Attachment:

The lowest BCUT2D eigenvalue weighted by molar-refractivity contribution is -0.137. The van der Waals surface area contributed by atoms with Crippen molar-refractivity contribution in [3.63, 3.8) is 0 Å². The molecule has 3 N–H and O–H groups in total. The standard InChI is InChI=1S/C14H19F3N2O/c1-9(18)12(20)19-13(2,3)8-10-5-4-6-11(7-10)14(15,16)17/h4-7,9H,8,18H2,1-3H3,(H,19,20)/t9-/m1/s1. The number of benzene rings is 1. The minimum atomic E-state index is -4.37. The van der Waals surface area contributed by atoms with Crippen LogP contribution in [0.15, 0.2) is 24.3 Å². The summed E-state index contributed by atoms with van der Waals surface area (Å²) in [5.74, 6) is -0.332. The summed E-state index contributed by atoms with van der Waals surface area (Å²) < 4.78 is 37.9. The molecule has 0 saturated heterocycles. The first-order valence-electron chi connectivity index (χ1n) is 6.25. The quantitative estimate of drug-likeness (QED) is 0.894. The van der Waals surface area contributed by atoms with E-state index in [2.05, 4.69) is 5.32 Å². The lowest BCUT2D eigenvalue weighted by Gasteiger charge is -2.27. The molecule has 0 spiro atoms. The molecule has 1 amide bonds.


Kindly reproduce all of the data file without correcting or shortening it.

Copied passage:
The lowest BCUT2D eigenvalue weighted by molar-refractivity contribution is -0.137. The van der Waals surface area contributed by atoms with Crippen molar-refractivity contribution in [3.63, 3.8) is 0 Å². The molecule has 3 N–H and O–H groups in total. The standard InChI is InChI=1S/C14H19F3N2O/c1-9(18)12(20)19-13(2,3)8-10-5-4-6-11(7-10)14(15,16)17/h4-7,9H,8,18H2,1-3H3,(H,19,20)/t9-/m1/s1. The number of benzene rings is 1. The minimum atomic E-state index is -4.37. The van der Waals surface area contributed by atoms with Crippen LogP contribution in [0.15, 0.2) is 24.3 Å². The summed E-state index contributed by atoms with van der Waals surface area (Å²) in [5.74, 6) is -0.332. The summed E-state index contributed by atoms with van der Waals surface area (Å²) < 4.78 is 37.9. The molecule has 0 saturated heterocycles. The first-order valence-electron chi connectivity index (χ1n) is 6.25. The quantitative estimate of drug-likeness (QED) is 0.894. The van der Waals surface area contributed by atoms with E-state index in [2.05, 4.69) is 5.32 Å². The lowest BCUT2D eigenvalue weighted by Gasteiger charge is -2.27. The molecule has 0 spiro atoms. The molecule has 1 amide bonds.